LOS ANGELES - Mitsubishi, eager to expand its U.S. lineup, is testing a small car in California.
Two i cars arrived in March and will be driven in the Los Angeles area. The i car is sold in Japan.
"We will drive it to get customers' comments," says Hiroshi Harunari, the new boss of Mitsubishi Motors North America Inc. "We will study things like which size engine is suitable for the U.S."
Harunari, a 33-year Mitsubishi veteran, was chosen by the parent company to bring new products, leadership and consistency to the U.S. unit.
Yet Harunari, 57, the fourth CEO of the U.S. division in three years, has never lived in the United States. He takes over at a time when sales are slipping and Mitsubishi's marketing voice is weak.
He is a close confidant of Osamu Masuko, president of Mitsubishi Motors Corp.
Says Masuko: "This (changing CEOs) is not good for either the dealers or the customers. We need consistency here and in Japan. That's why Harunari will be here for a long time. Mr. Harunari will not be back for a while."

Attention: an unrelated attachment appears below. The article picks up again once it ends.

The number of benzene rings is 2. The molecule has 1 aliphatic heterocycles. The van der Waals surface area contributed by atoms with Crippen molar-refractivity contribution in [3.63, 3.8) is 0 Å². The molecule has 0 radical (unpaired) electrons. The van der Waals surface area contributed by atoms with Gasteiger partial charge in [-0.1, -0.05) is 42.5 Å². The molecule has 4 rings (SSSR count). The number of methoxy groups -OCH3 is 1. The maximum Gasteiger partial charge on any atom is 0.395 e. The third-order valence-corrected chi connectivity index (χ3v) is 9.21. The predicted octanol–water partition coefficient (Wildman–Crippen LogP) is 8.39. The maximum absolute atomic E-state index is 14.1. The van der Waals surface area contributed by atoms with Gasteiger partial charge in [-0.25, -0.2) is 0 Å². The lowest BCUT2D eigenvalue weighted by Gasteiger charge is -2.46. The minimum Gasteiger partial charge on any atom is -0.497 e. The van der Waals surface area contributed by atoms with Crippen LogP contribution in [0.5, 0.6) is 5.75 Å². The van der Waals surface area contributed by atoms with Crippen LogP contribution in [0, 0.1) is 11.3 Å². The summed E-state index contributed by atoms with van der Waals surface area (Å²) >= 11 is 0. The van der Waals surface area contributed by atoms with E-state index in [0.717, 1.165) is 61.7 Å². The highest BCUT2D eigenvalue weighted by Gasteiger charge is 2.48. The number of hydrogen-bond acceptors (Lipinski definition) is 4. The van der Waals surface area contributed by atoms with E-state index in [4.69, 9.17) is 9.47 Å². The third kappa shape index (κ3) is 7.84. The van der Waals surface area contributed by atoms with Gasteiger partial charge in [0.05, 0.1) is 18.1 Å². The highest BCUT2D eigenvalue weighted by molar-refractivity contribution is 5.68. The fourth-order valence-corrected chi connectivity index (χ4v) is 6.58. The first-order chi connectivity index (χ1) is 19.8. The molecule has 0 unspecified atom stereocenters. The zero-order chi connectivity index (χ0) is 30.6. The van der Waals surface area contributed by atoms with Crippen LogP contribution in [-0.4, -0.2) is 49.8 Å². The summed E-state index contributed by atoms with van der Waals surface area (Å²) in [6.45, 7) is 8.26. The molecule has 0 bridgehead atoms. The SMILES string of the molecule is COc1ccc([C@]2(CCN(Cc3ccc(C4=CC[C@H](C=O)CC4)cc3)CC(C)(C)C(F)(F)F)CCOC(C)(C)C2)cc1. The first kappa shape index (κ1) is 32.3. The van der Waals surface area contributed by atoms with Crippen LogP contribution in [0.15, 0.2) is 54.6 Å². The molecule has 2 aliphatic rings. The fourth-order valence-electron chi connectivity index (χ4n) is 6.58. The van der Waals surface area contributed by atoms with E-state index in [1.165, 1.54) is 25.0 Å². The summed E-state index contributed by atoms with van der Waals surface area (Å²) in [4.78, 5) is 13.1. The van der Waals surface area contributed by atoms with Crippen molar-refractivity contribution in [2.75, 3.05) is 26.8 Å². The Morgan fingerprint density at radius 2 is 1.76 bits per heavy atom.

His predecessor, Rich Gilligan, now has the title of co-CEO and is still working at the company. Masuko and Harunari, who took the U.S. job in December, were interviewed at Mitsubishi's headquarters here.
Harunari did not say when or if the i car would come to this country, but he says it has possibilities. It has a major shortcoming for U.S. drivers: a tiny 660cc turbocharged engine. It sells in Japan for $11,142 and gets about 40 mpg.
"I think this would be a good niche for us to get into," says Ted Terp, chairman of the Mitsubishi National Dealer Advisory Board.
It would join a growing budget-car segment that includes the Chevrolet Aveo, three Scion nameplates, and the Honda Fit and Nissan Versa, which both go on sale this spring.
In the first two months of this year, Mitsubishi's U.S. sales fell 21.8 percent to 15,445 compared with the same period of 2004. Dealers are clamoring for better incentives and advertising.
Harunari, who has been with Mitsubishi since 1973, knows sales and marketing. He worked with Mitsubishi Motor Sales of Europe for about 15 years, spent several years in the strategy department in Tokyo and was named head of overseas operations, including the United States, in April 2005.
Terp says he asked Harunari, "Why did you come to this mess?
"He said everything in his 30-plus years at Mitsubishi had been a challenge, and if he can right the ship in North America he will be looked at as a hero."
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